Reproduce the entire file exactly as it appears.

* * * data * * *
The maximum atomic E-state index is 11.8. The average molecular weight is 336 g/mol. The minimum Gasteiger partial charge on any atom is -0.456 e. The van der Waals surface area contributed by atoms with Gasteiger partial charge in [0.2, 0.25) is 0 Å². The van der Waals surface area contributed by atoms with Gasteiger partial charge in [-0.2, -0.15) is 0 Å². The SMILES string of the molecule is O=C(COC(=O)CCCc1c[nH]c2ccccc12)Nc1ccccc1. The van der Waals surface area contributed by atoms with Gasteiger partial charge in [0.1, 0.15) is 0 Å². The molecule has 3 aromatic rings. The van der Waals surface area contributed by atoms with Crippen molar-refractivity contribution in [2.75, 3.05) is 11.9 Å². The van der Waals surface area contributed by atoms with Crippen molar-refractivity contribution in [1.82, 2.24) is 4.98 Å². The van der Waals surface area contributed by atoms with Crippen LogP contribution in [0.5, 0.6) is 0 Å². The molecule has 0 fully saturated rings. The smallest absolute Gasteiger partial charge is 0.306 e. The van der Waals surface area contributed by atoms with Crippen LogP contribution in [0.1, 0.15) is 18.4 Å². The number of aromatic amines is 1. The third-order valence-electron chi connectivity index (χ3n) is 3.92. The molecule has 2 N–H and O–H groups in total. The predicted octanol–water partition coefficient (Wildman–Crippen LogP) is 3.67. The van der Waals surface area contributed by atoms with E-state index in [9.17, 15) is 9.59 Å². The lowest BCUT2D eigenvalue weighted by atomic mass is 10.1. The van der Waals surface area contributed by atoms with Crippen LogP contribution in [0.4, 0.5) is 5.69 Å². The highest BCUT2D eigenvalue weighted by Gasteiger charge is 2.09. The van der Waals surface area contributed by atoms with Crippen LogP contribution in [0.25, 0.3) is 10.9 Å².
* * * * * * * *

The maximum atomic E-state index is 11.8. The average molecular weight is 336 g/mol. The minimum Gasteiger partial charge on any atom is -0.456 e. The van der Waals surface area contributed by atoms with Gasteiger partial charge in [0.2, 0.25) is 0 Å². The van der Waals surface area contributed by atoms with Gasteiger partial charge in [-0.2, -0.15) is 0 Å². The SMILES string of the molecule is O=C(COC(=O)CCCc1c[nH]c2ccccc12)Nc1ccccc1. The van der Waals surface area contributed by atoms with Gasteiger partial charge in [0.1, 0.15) is 0 Å². The molecule has 3 aromatic rings. The van der Waals surface area contributed by atoms with Crippen molar-refractivity contribution in [2.75, 3.05) is 11.9 Å². The van der Waals surface area contributed by atoms with Crippen molar-refractivity contribution in [1.82, 2.24) is 4.98 Å². The van der Waals surface area contributed by atoms with Crippen LogP contribution in [0.5, 0.6) is 0 Å². The molecule has 0 fully saturated rings. The smallest absolute Gasteiger partial charge is 0.306 e. The van der Waals surface area contributed by atoms with Crippen LogP contribution in [0.1, 0.15) is 18.4 Å². The number of aromatic amines is 1. The third-order valence-electron chi connectivity index (χ3n) is 3.92. The molecule has 2 N–H and O–H groups in total. The predicted octanol–water partition coefficient (Wildman–Crippen LogP) is 3.67. The van der Waals surface area contributed by atoms with E-state index in [9.17, 15) is 9.59 Å². The lowest BCUT2D eigenvalue weighted by atomic mass is 10.1. The van der Waals surface area contributed by atoms with Crippen LogP contribution in [0.4, 0.5) is 5.69 Å². The highest BCUT2D eigenvalue weighted by Gasteiger charge is 2.09. The van der Waals surface area contributed by atoms with Crippen LogP contribution in [0.25, 0.3) is 10.9 Å².